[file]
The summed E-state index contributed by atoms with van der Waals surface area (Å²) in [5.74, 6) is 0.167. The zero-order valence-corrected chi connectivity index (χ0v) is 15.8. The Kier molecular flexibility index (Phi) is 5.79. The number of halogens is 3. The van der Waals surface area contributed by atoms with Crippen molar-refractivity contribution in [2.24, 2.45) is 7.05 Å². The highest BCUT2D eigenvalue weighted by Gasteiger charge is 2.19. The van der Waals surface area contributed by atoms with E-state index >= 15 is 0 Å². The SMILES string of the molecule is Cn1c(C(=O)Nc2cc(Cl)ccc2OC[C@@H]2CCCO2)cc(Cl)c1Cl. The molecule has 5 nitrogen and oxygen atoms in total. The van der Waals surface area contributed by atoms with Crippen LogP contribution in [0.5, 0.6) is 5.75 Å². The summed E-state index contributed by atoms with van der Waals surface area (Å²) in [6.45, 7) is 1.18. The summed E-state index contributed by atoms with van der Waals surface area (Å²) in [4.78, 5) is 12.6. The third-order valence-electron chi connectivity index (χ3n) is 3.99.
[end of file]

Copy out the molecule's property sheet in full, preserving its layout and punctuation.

The summed E-state index contributed by atoms with van der Waals surface area (Å²) in [5.74, 6) is 0.167. The zero-order valence-corrected chi connectivity index (χ0v) is 15.8. The Kier molecular flexibility index (Phi) is 5.79. The number of halogens is 3. The van der Waals surface area contributed by atoms with Crippen molar-refractivity contribution in [2.24, 2.45) is 7.05 Å². The highest BCUT2D eigenvalue weighted by Gasteiger charge is 2.19. The van der Waals surface area contributed by atoms with E-state index >= 15 is 0 Å². The SMILES string of the molecule is Cn1c(C(=O)Nc2cc(Cl)ccc2OC[C@@H]2CCCO2)cc(Cl)c1Cl. The molecule has 5 nitrogen and oxygen atoms in total. The van der Waals surface area contributed by atoms with Crippen LogP contribution in [0.5, 0.6) is 5.75 Å². The summed E-state index contributed by atoms with van der Waals surface area (Å²) in [6.45, 7) is 1.18. The summed E-state index contributed by atoms with van der Waals surface area (Å²) in [4.78, 5) is 12.6. The third-order valence-electron chi connectivity index (χ3n) is 3.99.